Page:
WORD

16

Codec Information

BYTE

varies

 

The fields are defined as follows:

Type

Specifies the type of the codec used. Use one of the values in the following table.

Values

Meaning

0x0001

Video codec

0x0002

Audio codec

0xFFFF

Unknown codec

Ok, now we understand ASF file structure, it’s time to check some malicious ASF files.

First things first, let’s investigate the ASF header:

Let’s follow the Header Object GUIDs to help us investigate the ASF header object:

Name

GUID

ASF_File_Properties_Object

8CABDCA1-A947-11CF-8EE4-00C00C205365

ASF_Stream_Properties_Object

B7DC0791-A9B7-11CF-8EE6-00C00C205365

ASF_Header_Extension_Object

5FBF03B5-A92E-11CF-8EE3-00C00C205365

ASF_Codec_List_Object

86D15240-311D-11D0-A3A4-00A0C90348F6

ASF_Script_Command_Object

1EFB1A30-0B62-11D0-A39B-00A0C90348F6

ASF_Marker_Object

F487CD01-A951-11CF-8EE6-00C00C205365

 

Let’s check the next object, which is the ASF script command.  The script command object is represented using the following structure.

Field name

Field type

Size (bits)

Object ID

GUID

128

Object Size

QWORD

64

Reserved

GUID

128

Commands Count

WORD

16

Command Types Count

WORD

16

Command Types

See below

varies

Commands

See below

varies

 

Inside this malicious ASF file contains the following script command object information:

 

1 – ASF script command object GUID

2 – ASF script command object size which is 72 bytes

3 – ASF script commands count which is 1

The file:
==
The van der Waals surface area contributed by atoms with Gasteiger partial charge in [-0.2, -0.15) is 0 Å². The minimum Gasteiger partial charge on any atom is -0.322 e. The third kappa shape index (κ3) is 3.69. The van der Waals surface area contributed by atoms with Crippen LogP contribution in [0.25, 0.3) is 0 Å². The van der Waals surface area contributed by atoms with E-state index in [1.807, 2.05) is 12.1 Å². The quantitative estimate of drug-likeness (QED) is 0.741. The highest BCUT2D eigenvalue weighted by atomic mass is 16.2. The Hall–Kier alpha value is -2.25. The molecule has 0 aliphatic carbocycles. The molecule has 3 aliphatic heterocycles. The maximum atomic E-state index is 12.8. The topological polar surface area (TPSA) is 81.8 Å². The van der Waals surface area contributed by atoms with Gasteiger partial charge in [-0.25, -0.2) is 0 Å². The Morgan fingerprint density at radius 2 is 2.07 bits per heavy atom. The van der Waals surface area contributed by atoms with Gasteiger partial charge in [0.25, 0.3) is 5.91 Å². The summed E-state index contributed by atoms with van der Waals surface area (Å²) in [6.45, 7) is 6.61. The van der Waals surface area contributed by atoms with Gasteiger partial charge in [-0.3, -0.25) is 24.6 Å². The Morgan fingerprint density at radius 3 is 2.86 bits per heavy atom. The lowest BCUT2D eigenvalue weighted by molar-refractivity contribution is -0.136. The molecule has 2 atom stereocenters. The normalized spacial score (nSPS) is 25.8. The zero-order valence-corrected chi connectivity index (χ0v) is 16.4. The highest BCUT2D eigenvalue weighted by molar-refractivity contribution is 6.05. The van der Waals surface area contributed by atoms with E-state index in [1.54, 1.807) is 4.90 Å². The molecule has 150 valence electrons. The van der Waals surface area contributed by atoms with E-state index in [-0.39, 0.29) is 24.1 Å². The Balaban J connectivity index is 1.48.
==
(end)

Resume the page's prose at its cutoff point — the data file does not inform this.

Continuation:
4 – ASF script command type count which is 1

5 – ASF script command type length which has 0x0A value

6 – ASF script command type name which is URLANDEXIT 81

The structure of each Command Type entry is shown in the following table.

Field name

Field type

Size (bits)

Command Type Name Length

WORD

16

Command Type Name

WCHAR

varies

 

7 – ASF script command “h t t p : / / I s v b r . n e t ? t = 3 6 “

 

So, when infected user executes this malicious ASF file (whether .WMA or .WMV), Windows Media Player will read the header object and consequently executes the script command which opens an URL serving malicious codec installer.

As Microsoft explained:

When a content owner creates an audio or a video stream, that content owner can add script commands (such as URL script commands and custom script commands) that are embedded in the stream. When the stream is played back, the script commands can trigger events in an embedded player program, or they can start your

Web browser and then connect to a particular Web page. THIS BEHAVIOR IS BY DESIGN.

Unfortunately, Attackers exploited legitimate feature in ASF file.

  1. Rajkumar Sakthibalan
    October 22, 2008 at 4:46 am

    good writing… good material… thanks…

  2. AT
    November 8, 2010 at 10:02 pm

    FWIW, there is an error in the explanation; towards the bottom on step six, it says the script command type is URLANDEXIT 81, but in fact the command length is only 10 characters, so it should be URLANDEXIT.

    Other than that, thanks. 🙂

  3. Kenneth
    May 18, 2011 at 6:38 am

    Wow. Thank you for the precious information!!! It really helps.

  4. Ratan
    September 29, 2011 at 11:45 am

    Wonderfull .. your presentation skill is too professional and simple to understand… Thanks for wonderful work

  1. October 27, 2008 at 2:32 pm
  2. December 23, 2008 at 9:04 am
  3. August 7, 2009 at 10:24 am
  4. September 24, 2011 at 2:31 pm

Leave a Reply

Fill in your details below or click an icon to log in:

WordPress.com Logo

You are commenting using your WordPress.com account. Log Out / Change )

Twitter picture

You are commenting using your Twitter account. Log Out / Change )

Facebook photo

You are commenting using your Facebook account. Log Out / Change )

Google+ photo

You are commenting using your Google+ account. Log Out / Change )

Connecting to %s

%d bloggers like this: